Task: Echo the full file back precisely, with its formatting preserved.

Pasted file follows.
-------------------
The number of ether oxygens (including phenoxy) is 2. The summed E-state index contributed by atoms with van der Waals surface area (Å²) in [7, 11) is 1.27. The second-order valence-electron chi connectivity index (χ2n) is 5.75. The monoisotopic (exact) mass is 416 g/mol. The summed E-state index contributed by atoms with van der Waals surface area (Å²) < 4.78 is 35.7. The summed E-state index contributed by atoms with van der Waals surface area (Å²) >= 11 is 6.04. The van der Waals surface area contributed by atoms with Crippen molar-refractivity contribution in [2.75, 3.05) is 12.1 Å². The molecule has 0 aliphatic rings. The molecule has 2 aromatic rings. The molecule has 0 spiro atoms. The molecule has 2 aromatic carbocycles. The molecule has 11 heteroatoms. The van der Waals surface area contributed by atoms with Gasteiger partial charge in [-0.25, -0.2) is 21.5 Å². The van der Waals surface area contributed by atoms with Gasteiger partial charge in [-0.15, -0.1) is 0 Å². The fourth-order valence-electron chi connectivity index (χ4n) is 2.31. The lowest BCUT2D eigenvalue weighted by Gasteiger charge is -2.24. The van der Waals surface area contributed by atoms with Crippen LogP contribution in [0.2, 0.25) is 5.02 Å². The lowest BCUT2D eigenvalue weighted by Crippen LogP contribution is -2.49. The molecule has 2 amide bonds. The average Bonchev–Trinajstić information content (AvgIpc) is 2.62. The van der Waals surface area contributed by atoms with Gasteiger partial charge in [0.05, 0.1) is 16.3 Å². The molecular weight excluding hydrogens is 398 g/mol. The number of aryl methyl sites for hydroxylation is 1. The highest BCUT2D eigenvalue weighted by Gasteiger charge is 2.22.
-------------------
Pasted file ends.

The number of ether oxygens (including phenoxy) is 2. The summed E-state index contributed by atoms with van der Waals surface area (Å²) in [7, 11) is 1.27. The second-order valence-electron chi connectivity index (χ2n) is 5.75. The monoisotopic (exact) mass is 416 g/mol. The summed E-state index contributed by atoms with van der Waals surface area (Å²) < 4.78 is 35.7. The summed E-state index contributed by atoms with van der Waals surface area (Å²) >= 11 is 6.04. The van der Waals surface area contributed by atoms with Crippen molar-refractivity contribution in [2.75, 3.05) is 12.1 Å². The molecule has 0 aliphatic rings. The molecule has 2 aromatic rings. The molecule has 0 spiro atoms. The molecule has 2 aromatic carbocycles. The molecule has 11 heteroatoms. The van der Waals surface area contributed by atoms with Gasteiger partial charge in [-0.25, -0.2) is 21.5 Å². The van der Waals surface area contributed by atoms with Gasteiger partial charge in [-0.15, -0.1) is 0 Å². The fourth-order valence-electron chi connectivity index (χ4n) is 2.31. The lowest BCUT2D eigenvalue weighted by Gasteiger charge is -2.24. The van der Waals surface area contributed by atoms with Crippen LogP contribution in [0.2, 0.25) is 5.02 Å². The lowest BCUT2D eigenvalue weighted by Crippen LogP contribution is -2.49. The molecule has 2 amide bonds. The average Bonchev–Trinajstić information content (AvgIpc) is 2.62. The van der Waals surface area contributed by atoms with Gasteiger partial charge in [0.05, 0.1) is 16.3 Å². The molecular weight excluding hydrogens is 398 g/mol. The number of aryl methyl sites for hydroxylation is 1. The highest BCUT2D eigenvalue weighted by Gasteiger charge is 2.22.